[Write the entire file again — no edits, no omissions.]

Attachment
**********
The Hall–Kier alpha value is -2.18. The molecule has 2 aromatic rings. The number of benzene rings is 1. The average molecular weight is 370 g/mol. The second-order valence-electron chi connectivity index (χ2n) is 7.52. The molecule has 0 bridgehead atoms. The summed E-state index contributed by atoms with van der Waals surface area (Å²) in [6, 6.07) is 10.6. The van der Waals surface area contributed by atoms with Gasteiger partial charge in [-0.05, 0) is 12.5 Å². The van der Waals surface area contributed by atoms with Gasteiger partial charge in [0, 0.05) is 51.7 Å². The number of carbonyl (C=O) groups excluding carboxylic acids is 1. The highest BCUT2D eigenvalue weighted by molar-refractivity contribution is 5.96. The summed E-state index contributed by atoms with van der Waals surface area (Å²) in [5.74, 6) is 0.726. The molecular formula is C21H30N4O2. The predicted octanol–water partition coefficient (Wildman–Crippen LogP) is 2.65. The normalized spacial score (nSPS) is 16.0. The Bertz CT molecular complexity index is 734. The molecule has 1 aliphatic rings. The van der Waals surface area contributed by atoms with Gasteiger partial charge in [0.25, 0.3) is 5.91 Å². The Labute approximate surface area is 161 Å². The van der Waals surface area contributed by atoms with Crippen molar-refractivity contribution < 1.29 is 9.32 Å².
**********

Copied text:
The Hall–Kier alpha value is -2.18. The molecule has 2 aromatic rings. The number of benzene rings is 1. The average molecular weight is 370 g/mol. The second-order valence-electron chi connectivity index (χ2n) is 7.52. The molecule has 0 bridgehead atoms. The summed E-state index contributed by atoms with van der Waals surface area (Å²) in [6, 6.07) is 10.6. The van der Waals surface area contributed by atoms with Gasteiger partial charge in [-0.05, 0) is 12.5 Å². The van der Waals surface area contributed by atoms with Gasteiger partial charge in [0, 0.05) is 51.7 Å². The number of carbonyl (C=O) groups excluding carboxylic acids is 1. The highest BCUT2D eigenvalue weighted by molar-refractivity contribution is 5.96. The summed E-state index contributed by atoms with van der Waals surface area (Å²) in [5.74, 6) is 0.726. The molecular formula is C21H30N4O2. The predicted octanol–water partition coefficient (Wildman–Crippen LogP) is 2.65. The normalized spacial score (nSPS) is 16.0. The Bertz CT molecular complexity index is 734. The molecule has 1 aliphatic rings. The van der Waals surface area contributed by atoms with Gasteiger partial charge in [0.25, 0.3) is 5.91 Å². The Labute approximate surface area is 161 Å². The van der Waals surface area contributed by atoms with Crippen molar-refractivity contribution < 1.29 is 9.32 Å².